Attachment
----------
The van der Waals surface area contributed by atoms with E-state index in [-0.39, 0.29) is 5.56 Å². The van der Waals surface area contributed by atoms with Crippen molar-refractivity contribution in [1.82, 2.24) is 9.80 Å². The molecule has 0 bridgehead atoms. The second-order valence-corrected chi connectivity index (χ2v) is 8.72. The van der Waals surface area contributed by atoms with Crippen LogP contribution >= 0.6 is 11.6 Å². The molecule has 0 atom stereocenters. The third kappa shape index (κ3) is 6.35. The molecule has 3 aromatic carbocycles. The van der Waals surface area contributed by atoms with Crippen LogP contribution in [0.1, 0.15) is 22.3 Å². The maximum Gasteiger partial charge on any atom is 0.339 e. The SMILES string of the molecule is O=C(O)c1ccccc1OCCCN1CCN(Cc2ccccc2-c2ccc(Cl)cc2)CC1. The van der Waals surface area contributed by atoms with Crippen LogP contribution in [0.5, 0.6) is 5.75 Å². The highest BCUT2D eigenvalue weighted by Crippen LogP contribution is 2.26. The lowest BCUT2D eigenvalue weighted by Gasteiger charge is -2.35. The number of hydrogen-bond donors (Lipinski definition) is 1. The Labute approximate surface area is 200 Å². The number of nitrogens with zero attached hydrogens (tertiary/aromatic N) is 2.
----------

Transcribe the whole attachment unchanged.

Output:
The van der Waals surface area contributed by atoms with E-state index in [-0.39, 0.29) is 5.56 Å². The van der Waals surface area contributed by atoms with Crippen molar-refractivity contribution in [1.82, 2.24) is 9.80 Å². The molecule has 0 bridgehead atoms. The second-order valence-corrected chi connectivity index (χ2v) is 8.72. The van der Waals surface area contributed by atoms with Crippen LogP contribution >= 0.6 is 11.6 Å². The molecule has 0 atom stereocenters. The third kappa shape index (κ3) is 6.35. The molecule has 3 aromatic carbocycles. The van der Waals surface area contributed by atoms with Crippen LogP contribution in [0.1, 0.15) is 22.3 Å². The maximum Gasteiger partial charge on any atom is 0.339 e. The SMILES string of the molecule is O=C(O)c1ccccc1OCCCN1CCN(Cc2ccccc2-c2ccc(Cl)cc2)CC1. The van der Waals surface area contributed by atoms with Crippen LogP contribution in [0.5, 0.6) is 5.75 Å². The highest BCUT2D eigenvalue weighted by Crippen LogP contribution is 2.26. The lowest BCUT2D eigenvalue weighted by Gasteiger charge is -2.35. The number of hydrogen-bond donors (Lipinski definition) is 1. The Labute approximate surface area is 200 Å². The number of nitrogens with zero attached hydrogens (tertiary/aromatic N) is 2.